Ever wondered what to do with your left-over shells after you had your delicious snack of walnuts, hazelnuts or pistachios? You don’t have to just throw it away. There are many ways to utilize those little, hard husks. Using the shells of the nuts in your life has one major advantage – it is extremely environmentally friendly. Let’s be honest here. A lot of the materials like plastic we use in our day to day lives are not very eco-conscious. Well, the good news is that by using nut shells as a substitute you can stray from reaching for many of the plastic-made items. Working with shells can also be very fun, creative and interactive. The outside armor of our favorite nuts can be transformed into all kinds of useful items for your house, pet, garden to your beauty regime and even the environment herself.
1.Compost made of nutshells
If you want to spruce up your garden, an ideal way to create your own compost is adding some nut shells to it. Good compost is supposed to be made of green and brown ingredients that can break down to carbon and nitrogen. Just store your nut shells in a bag until you have at least 1/2 gallon. You must grind them down as it makes the decomposing faster. Mix the nutshells with dried leaves and other green ingredients. Add some soil and water and enjoy your homemade compost.
“Ice tea! Nothing is half so refreshing as a glass of black tea piled high with ice! More than a quencher of thirst, it is a tamer of tempers, a lifter of lethargy, and a brightener of smiles. It is a taste of Winter’s chill, magically trapped in midsummer’s glass.” ― Paul F. Kortepeter, Tea with Victoria Rose
What better way is there to describe this sweet, refreshing drink? There is nothing more satisfying than a big, cold, sugary glass of iced tea to accompany you through a hot, summer day. Bottled or freshly made, iced tea is always a perfect idea when you feel a little too warmish.
This tasty drink is often served with lemon or lime (In the South-West of the US). It is common for the iced tea to vary depending on the countries where it is made. For example, in America, they use black or fruit flavored tea. In Thailand – Ceylon tea is favored and Hojicha is more popular in China.
The recipe of how to prepare iced tea firstly appeared in cookbooks around 1876 and 1877, but this drink had already been known throughout the USA since the 1860s. At the beginning, this sweet, delicious tea was not very widely spread. This was the case up until it was featured on hotel and railroad station menus. During the 1904 World’s Fair, Richard Blechynden made it even more popular.
With summer being around the corner, we are all starting to dream of those nice, warm days to come. However sometimes the heat can become too much and what is better in those situations than a tasty, cold drink? Whether it is for a cocktail or ice-tea, at some point we are bound to add a couple of ice cubes to a delicious beverage in order to freshen ourselves up. But where did the idea of using those diamond-looking cubes that keep as chill (in more than one way) came to be? And how were they made originally? Plus, what interesting ways there are for you to use your ice cube trays?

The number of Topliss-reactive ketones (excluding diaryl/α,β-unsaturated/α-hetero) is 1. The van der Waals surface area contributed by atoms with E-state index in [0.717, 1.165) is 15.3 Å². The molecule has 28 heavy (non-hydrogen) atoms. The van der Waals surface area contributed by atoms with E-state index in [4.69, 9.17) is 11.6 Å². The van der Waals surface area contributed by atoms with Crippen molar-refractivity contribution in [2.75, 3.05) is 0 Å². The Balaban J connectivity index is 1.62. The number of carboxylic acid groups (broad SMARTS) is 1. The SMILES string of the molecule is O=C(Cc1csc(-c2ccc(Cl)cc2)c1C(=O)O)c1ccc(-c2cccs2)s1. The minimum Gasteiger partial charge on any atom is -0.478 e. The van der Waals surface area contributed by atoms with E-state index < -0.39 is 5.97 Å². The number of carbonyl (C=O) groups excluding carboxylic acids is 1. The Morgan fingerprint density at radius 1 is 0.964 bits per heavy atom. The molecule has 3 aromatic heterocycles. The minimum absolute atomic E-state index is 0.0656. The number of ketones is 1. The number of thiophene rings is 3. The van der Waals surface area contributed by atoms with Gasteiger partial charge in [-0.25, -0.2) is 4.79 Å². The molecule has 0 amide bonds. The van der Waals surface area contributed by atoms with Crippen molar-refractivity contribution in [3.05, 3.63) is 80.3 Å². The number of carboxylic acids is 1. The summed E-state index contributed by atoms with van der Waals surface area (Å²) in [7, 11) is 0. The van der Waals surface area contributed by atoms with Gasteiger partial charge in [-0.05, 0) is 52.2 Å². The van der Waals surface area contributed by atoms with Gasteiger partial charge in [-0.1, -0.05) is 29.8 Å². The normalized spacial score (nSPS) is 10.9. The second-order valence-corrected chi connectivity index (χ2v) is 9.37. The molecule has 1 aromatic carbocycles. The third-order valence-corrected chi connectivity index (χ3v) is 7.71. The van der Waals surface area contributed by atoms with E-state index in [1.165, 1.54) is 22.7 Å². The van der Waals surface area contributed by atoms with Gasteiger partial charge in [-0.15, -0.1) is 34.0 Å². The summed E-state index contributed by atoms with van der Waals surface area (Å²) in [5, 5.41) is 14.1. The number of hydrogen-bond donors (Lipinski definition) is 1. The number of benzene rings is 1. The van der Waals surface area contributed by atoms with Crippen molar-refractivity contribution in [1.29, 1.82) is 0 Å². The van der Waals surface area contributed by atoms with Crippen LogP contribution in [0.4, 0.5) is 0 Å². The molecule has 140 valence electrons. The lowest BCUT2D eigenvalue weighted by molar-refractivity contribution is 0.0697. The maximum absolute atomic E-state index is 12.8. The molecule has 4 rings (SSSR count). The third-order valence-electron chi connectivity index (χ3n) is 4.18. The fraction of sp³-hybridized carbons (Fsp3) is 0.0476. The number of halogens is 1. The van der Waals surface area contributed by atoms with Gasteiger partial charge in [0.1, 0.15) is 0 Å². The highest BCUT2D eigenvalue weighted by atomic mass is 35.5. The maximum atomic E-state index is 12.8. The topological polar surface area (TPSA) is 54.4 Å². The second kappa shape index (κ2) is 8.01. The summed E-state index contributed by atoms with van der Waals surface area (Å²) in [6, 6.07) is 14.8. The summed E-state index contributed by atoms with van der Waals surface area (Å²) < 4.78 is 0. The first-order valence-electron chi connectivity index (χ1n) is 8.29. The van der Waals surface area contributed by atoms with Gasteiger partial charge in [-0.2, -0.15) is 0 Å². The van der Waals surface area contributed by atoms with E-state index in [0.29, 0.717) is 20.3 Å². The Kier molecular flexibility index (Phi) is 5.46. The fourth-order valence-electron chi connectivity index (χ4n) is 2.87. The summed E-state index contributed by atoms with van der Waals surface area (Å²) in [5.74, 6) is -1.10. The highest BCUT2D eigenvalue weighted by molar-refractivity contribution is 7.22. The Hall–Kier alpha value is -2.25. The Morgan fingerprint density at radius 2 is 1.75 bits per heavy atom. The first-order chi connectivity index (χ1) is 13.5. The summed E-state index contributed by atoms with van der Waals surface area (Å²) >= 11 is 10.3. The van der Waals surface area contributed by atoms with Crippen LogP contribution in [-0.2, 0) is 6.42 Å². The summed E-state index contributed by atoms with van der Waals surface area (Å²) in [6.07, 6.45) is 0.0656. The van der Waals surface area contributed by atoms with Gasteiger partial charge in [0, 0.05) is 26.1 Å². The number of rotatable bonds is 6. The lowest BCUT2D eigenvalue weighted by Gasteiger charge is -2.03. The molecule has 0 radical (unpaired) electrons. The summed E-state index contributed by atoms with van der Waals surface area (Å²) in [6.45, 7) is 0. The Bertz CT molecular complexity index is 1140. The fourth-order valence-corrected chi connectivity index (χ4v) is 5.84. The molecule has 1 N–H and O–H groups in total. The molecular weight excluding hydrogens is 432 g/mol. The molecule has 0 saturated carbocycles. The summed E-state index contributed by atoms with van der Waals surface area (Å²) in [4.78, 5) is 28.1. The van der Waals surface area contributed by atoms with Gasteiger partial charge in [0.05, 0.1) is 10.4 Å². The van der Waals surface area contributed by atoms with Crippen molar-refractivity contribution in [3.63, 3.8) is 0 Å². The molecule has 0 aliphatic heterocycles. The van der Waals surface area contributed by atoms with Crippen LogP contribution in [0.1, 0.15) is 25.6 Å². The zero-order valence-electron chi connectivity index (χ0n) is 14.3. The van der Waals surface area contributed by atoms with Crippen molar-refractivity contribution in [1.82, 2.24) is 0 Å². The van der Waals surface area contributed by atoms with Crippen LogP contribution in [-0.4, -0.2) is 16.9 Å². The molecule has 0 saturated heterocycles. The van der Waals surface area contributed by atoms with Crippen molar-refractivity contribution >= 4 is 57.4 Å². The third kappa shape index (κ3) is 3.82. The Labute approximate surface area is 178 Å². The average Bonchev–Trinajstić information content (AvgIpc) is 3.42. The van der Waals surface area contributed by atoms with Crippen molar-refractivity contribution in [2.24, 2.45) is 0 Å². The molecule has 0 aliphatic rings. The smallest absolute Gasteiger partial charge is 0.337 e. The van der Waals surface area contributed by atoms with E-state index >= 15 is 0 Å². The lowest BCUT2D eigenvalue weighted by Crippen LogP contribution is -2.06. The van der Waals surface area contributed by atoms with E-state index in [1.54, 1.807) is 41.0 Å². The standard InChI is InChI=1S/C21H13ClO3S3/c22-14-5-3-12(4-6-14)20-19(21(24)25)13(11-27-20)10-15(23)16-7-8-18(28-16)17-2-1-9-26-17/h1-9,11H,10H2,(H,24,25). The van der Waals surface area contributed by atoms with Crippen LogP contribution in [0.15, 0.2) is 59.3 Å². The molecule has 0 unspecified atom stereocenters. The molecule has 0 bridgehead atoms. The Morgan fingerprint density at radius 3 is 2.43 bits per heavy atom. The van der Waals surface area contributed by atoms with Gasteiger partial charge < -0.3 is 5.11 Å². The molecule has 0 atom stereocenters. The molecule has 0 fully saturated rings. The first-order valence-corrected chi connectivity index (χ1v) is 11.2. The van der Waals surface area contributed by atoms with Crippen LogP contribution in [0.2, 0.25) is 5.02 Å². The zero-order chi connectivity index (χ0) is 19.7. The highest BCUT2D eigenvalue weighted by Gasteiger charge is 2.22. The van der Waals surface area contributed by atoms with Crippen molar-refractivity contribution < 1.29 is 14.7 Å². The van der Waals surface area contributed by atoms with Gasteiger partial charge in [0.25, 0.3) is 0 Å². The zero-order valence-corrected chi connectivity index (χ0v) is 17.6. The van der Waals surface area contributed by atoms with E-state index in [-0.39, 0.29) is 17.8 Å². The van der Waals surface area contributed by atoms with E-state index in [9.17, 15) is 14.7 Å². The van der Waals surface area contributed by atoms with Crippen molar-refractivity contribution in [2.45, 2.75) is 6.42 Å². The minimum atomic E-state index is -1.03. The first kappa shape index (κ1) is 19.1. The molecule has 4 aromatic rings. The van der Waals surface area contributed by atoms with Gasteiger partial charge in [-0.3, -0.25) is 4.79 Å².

Well, it all begun around the 19-th century when people started harvesting ice mostly from the east coast of the USA and Norway for commercial uses. The process of producing, transporting and selling the “frozen merchandise” was called ice trade or frozen water trade. Stored in special ice houses, the harvested ice was later transported to destinations all around the world with the help of ice wagons. In 1790 ice was a privilege only the wealthy had. But the ice was becoming a very important trade during 1830 as it was being used to store fruits and vegetables. In 1840 it found its way into the process of producing lager beer, that needs to be made at lower temperatures.
The candlestick is a beloved, illustrious, convenient kind of portable illumination, but it can be also home décor, or part of a beautiful tradition. It is brought into existence by the inspired humanity, which was tired by lurking in the shadows.
Once upon a time, people tamed fire and eventually had to come out with something to keep their candles in their place. Simply imagine how the ancient Aryans had to light candles to appease the God of Storms and tie them to the Sacred Oak Tree, for the lack of better equipment.
The candlestick was invented in Ancient Egypt, among other things like clocks, wigs, makeup, toothpaste, and high heels – generally, all kinds of creative and beneficial stuff. The need for it arose since ancient philosophers and writers needed light, when they worked after sunset, or late at night – and those were ambitious, industrious people. In the dawn of human civilization, the candlesticks served mainly for illumination. Nowadays, they have vital ritual and decorative significance – we use them to adorn our homes at Christmas, in the bright, blessed day of our wedding, or when we say goodbye forever to a loved one – in sickness and in health because in all traditions fire is held sacred.